(Please click HERE for original blog.)
The other day, the television stopped working suddenly. I spent almost an hour trying to figure out how to fix it. Then my 17-year-old daughter walked in, took the remote from my hand, and had the thing working again in about a New York nanosecond. I have known, for years now, because of similar experiences with computers, cell phones and cameras, that my daughter’s brain operates in a wholly different way than my own. When any of these electronic devices stop doing what they’re supposed to be doing, I can spend hours trying to figure out how to reprogram them (if that is even the right word) — all to no avail. It won’t matter how much time I take to attend to the task. I won’t figure it out. And my daughter will.
Does my daughter text on her cell phone? All the time. Does she play video games? Every day. Does she read? Only when she has to (for school) and never for pleasure. Has she changed the structure of her brain by growing up being essentially a non-reader, and by spending hours a day living electronically and remotely? I think so. Is it for better or worse? Is she improving civilization or moving it toward its logical end? The jury is still out on those questions.
One of the signs of verbal fluency in a literate society is the degree to which people are interested in reading complex, thoughtful material. It takes exposition, which itself takes time, to think about and discuss complex issues. According to a report by the National Endowment for the Arts, fewer than half of Americans over 18 read novels, short stories, plays or poetry. Even a cursory look at any newsstand in the country will reveal what people are reading: magazines that are more like television than reading material; reading material is flipped through much as one surfs through television channels or the Internet. This generation of my daughter’s does not know, as I do, the pleasure of opening a book in eager anticipation precisely because it is long, and because I know I am going to be lost in its world for weeks to come.
As any elementary textbook in brain physiology tells us, the brain consists of two hemispheres that perform different functions. The right side is the visual and emotional side; the left side is the verbal and logical side. Largely because of television first, then the computer, and now cell phones (as mini-computers), we have become a society that functions primarily from the right side. No one seems to mind. There was even a bestselling book a few years back, “Drawing from the Right Side of Your Brain,” extolling the virtues of accessing the visual hemisphere (as though we don’t already do enough of that). As James Glick says in “Faster: the Acceleration of Just About Everything”: “We have learned a visual language made up of images and movements instead of words and syllables.”
The virtual world may be creating a virtual brain. In the virtual world, we see spoon-fed menu options as opposed to free-ranging inquiry. Contracted text messaging lacks the verbs and conditional structures that are essential for complex thinking. Our children have not learned to think linearly or conceptually nor in a layered way. They are right-brain geniuses; but they are akin to idiot savants in the limited capacity of their left brain operations for the “fine grained analysis,” as Richard Restak says, that is important for thinking logically and conceptually.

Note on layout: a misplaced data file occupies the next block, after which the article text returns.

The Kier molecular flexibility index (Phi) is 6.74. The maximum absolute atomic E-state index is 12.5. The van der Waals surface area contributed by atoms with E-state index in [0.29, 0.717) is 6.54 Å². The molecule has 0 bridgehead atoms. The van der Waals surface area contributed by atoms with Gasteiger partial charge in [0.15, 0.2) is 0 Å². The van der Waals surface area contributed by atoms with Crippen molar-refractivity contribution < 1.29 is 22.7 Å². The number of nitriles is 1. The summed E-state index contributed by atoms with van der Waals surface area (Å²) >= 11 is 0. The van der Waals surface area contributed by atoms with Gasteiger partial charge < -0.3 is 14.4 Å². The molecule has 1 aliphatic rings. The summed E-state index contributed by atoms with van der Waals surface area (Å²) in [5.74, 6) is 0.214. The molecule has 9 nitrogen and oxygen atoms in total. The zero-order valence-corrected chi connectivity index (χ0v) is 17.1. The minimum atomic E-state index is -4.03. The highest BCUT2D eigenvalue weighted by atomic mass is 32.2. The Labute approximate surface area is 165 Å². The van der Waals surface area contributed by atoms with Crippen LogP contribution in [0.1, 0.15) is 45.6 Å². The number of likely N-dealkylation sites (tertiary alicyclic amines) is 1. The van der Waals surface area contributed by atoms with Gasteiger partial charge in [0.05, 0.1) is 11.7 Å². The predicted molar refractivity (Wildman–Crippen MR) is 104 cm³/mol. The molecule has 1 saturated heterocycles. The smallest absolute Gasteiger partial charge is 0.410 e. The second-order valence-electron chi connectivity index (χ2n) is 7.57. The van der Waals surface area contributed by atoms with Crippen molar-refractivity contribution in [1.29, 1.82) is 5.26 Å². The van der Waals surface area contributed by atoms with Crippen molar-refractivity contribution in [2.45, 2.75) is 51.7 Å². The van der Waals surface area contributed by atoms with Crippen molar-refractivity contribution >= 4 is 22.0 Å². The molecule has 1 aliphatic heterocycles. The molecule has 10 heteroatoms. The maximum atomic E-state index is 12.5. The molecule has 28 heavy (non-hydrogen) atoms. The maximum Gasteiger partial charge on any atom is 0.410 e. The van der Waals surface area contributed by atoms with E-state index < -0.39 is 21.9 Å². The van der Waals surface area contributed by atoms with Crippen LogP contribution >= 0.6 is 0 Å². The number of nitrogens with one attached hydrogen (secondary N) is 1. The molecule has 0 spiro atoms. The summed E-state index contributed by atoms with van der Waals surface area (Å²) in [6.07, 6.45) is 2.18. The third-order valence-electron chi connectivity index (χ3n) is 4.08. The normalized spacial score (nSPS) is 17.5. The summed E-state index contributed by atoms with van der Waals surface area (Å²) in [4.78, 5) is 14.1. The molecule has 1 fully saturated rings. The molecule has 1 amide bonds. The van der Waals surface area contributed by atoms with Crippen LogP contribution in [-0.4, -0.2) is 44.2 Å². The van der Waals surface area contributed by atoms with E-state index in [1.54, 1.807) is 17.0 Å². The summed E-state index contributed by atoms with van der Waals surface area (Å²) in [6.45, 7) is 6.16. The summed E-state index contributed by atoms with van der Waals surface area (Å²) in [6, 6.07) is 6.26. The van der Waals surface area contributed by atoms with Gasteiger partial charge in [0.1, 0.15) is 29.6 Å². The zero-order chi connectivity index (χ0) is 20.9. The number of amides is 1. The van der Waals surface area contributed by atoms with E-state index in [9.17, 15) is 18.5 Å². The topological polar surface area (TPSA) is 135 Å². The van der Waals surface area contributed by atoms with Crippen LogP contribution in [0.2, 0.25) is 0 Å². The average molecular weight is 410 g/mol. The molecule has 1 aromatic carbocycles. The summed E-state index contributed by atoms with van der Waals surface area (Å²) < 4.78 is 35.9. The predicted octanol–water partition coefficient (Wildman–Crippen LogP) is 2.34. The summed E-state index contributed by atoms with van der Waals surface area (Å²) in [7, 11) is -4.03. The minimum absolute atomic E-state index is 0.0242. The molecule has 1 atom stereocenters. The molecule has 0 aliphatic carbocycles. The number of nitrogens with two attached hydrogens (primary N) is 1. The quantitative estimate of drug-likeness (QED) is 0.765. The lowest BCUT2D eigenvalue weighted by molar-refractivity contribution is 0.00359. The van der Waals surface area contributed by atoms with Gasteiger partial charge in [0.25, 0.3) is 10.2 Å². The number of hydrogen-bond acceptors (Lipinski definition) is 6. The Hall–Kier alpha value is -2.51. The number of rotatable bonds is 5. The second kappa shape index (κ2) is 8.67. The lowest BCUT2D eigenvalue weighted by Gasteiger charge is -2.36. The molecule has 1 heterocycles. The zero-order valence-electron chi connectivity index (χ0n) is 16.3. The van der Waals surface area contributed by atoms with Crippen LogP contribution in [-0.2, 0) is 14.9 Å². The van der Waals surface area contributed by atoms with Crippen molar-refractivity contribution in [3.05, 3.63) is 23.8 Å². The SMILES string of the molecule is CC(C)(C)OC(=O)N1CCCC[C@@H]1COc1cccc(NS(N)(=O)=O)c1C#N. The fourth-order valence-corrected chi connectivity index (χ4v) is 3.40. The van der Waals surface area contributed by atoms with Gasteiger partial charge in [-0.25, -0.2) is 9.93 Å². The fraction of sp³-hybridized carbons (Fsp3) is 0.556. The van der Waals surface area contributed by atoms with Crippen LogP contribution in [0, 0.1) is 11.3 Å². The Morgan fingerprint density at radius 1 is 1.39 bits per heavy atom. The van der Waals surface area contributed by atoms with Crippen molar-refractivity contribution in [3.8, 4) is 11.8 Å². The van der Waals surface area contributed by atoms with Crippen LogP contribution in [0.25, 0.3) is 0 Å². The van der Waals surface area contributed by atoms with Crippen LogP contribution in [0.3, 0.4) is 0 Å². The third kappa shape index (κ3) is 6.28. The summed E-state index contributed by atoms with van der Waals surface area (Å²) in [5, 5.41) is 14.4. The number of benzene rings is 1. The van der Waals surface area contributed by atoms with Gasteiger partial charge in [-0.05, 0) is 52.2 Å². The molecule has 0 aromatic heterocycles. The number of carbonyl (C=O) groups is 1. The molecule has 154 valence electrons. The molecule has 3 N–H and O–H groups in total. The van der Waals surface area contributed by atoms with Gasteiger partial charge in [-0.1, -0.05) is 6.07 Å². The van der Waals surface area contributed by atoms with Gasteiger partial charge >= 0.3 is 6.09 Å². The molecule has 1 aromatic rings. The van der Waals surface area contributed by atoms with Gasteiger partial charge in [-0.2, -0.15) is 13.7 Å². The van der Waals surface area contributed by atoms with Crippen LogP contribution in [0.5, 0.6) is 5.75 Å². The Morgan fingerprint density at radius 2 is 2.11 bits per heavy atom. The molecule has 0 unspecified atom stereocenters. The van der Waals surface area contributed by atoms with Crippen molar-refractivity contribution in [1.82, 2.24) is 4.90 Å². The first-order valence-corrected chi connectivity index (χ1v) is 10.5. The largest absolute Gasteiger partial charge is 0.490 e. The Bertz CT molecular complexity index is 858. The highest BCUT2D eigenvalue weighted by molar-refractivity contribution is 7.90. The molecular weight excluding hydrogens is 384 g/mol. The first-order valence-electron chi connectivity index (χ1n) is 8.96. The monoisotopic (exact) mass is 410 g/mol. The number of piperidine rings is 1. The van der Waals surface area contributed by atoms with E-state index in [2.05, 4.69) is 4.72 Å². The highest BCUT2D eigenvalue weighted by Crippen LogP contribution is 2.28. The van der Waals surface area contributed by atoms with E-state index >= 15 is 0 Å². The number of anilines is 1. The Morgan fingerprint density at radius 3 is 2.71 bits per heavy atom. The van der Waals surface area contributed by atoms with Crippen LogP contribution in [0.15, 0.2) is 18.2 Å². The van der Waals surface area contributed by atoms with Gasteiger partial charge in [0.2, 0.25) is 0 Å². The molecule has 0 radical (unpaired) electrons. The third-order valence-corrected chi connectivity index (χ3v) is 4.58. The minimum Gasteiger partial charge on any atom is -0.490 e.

Nine-tenths of the writing today takes place in the business world, and it is done on a computer. The computer, like television, consists of a mosaic of images, back lit screens and near instantaneous speed. These attributes engage the right hemisphere. Yet, when we are reading or writing printed material, we are employing language, which engages the left hemisphere. Restak posits that when we use words on the computer — reading or writing — both hemispheres are stimulated, but not in an integrated way. Rather, the hemispheres are conflicting — even competing — with one another. To the brain, reading and writing on a computer is an entirely different activity — neurologically disorganizing — than reading and writing using paper, which is a neurologically organizing activity. (And, in spite of my being no good at reprogramming television glitches, my brain has apparently re-framed itself into 21st century capability sufficiently such that I am writing these words, thinking about them, organizing my thoughts, as I am looking at my computer screen. It took a while for me to retrain my brain to think in this way since I acquired my first computer 30 years ago, but I have thankfully succeeded.)
It is possible that the trade-off for the brain’s adaptability may be severe. Research conducted by David Snowdon, in the study that has come to be known as the “Nun Study,” shows us the relationship between Alzheimer’s and thinking capability. With 90 percent accuracy, Snowdon was able to predict which nuns would suffer from Alzheimer’s. He looked at the nuns’ writings from when they were young women, and found that those with the simplest sentence structure, and with the fewest ideas, were the ones who were most likely to develop Alzheimer’s later in life. David Snowdon was not looking at what had been learned over the course of the educational experiences of these nuns. He was looking at the very organization of the brain. He was looking at the linguistic expression of the nuns’ sequencing ability. The ability to think, to draw connections, to extend memory from the beginning to the end of a complicated sentence or paragraph, to develop a complex idea: these are all aspects of good left-brain sequencing and functioning.